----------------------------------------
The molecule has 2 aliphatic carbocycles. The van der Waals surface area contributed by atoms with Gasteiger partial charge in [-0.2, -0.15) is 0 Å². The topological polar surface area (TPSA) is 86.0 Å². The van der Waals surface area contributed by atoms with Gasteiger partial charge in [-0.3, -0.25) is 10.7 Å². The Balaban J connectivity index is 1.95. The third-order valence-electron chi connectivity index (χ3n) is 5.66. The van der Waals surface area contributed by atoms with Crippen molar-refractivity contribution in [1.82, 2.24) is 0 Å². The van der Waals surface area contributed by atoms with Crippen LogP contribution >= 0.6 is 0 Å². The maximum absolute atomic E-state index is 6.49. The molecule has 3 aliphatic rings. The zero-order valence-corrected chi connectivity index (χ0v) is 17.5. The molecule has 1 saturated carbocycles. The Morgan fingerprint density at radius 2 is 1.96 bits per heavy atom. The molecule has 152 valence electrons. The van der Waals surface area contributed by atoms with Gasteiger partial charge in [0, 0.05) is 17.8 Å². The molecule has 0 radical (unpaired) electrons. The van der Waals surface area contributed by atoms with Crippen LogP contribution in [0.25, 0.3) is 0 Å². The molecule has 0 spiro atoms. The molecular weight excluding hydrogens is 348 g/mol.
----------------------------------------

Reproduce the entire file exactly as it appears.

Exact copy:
The molecule has 2 aliphatic carbocycles. The van der Waals surface area contributed by atoms with Gasteiger partial charge in [-0.2, -0.15) is 0 Å². The topological polar surface area (TPSA) is 86.0 Å². The van der Waals surface area contributed by atoms with Gasteiger partial charge in [-0.3, -0.25) is 10.7 Å². The Balaban J connectivity index is 1.95. The third-order valence-electron chi connectivity index (χ3n) is 5.66. The van der Waals surface area contributed by atoms with Crippen molar-refractivity contribution in [1.82, 2.24) is 0 Å². The van der Waals surface area contributed by atoms with Crippen LogP contribution >= 0.6 is 0 Å². The maximum absolute atomic E-state index is 6.49. The molecule has 3 aliphatic rings. The zero-order valence-corrected chi connectivity index (χ0v) is 17.5. The molecule has 1 saturated carbocycles. The Morgan fingerprint density at radius 2 is 1.96 bits per heavy atom. The molecule has 152 valence electrons. The van der Waals surface area contributed by atoms with Gasteiger partial charge in [0, 0.05) is 17.8 Å². The molecule has 0 radical (unpaired) electrons. The van der Waals surface area contributed by atoms with Crippen LogP contribution in [0.25, 0.3) is 0 Å². The molecule has 0 spiro atoms. The molecular weight excluding hydrogens is 348 g/mol.